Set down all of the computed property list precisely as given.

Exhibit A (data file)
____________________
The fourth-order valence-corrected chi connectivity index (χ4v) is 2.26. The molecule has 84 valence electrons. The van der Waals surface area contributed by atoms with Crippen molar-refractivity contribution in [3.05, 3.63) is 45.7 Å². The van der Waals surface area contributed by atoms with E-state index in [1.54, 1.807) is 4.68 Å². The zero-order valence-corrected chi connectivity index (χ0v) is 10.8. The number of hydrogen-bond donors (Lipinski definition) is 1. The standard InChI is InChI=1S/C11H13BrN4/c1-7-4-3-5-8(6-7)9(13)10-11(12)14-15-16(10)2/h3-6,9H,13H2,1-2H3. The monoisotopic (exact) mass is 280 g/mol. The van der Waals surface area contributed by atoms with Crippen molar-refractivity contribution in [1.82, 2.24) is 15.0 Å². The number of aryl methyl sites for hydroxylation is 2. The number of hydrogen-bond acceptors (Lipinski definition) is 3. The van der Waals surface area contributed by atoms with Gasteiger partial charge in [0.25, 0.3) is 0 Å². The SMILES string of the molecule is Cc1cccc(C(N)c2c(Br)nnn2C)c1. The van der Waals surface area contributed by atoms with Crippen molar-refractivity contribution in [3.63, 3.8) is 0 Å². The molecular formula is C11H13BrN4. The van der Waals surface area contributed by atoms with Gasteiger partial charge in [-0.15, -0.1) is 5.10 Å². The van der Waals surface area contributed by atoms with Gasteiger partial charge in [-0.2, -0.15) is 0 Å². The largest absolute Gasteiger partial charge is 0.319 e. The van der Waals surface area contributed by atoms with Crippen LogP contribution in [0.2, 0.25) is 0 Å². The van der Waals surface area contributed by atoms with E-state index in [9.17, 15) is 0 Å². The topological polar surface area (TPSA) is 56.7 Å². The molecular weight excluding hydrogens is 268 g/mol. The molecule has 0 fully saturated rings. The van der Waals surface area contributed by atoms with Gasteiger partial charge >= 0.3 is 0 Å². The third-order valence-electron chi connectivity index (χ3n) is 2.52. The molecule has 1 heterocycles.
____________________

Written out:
The fourth-order valence-corrected chi connectivity index (χ4v) is 2.26. The molecule has 84 valence electrons. The van der Waals surface area contributed by atoms with Crippen molar-refractivity contribution in [3.05, 3.63) is 45.7 Å². The van der Waals surface area contributed by atoms with E-state index in [1.54, 1.807) is 4.68 Å². The zero-order valence-corrected chi connectivity index (χ0v) is 10.8. The number of hydrogen-bond donors (Lipinski definition) is 1. The standard InChI is InChI=1S/C11H13BrN4/c1-7-4-3-5-8(6-7)9(13)10-11(12)14-15-16(10)2/h3-6,9H,13H2,1-2H3. The monoisotopic (exact) mass is 280 g/mol. The van der Waals surface area contributed by atoms with Crippen molar-refractivity contribution in [1.82, 2.24) is 15.0 Å². The number of aryl methyl sites for hydroxylation is 2. The number of hydrogen-bond acceptors (Lipinski definition) is 3. The van der Waals surface area contributed by atoms with Gasteiger partial charge in [0.25, 0.3) is 0 Å². The SMILES string of the molecule is Cc1cccc(C(N)c2c(Br)nnn2C)c1. The van der Waals surface area contributed by atoms with Crippen molar-refractivity contribution in [3.63, 3.8) is 0 Å². The molecular formula is C11H13BrN4. The van der Waals surface area contributed by atoms with Gasteiger partial charge in [-0.15, -0.1) is 5.10 Å². The van der Waals surface area contributed by atoms with Gasteiger partial charge in [-0.2, -0.15) is 0 Å². The largest absolute Gasteiger partial charge is 0.319 e. The van der Waals surface area contributed by atoms with Crippen LogP contribution in [0.2, 0.25) is 0 Å². The van der Waals surface area contributed by atoms with E-state index in [9.17, 15) is 0 Å². The topological polar surface area (TPSA) is 56.7 Å². The molecular weight excluding hydrogens is 268 g/mol. The molecule has 0 fully saturated rings. The van der Waals surface area contributed by atoms with Gasteiger partial charge >= 0.3 is 0 Å². The third-order valence-electron chi connectivity index (χ3n) is 2.52. The molecule has 1 heterocycles.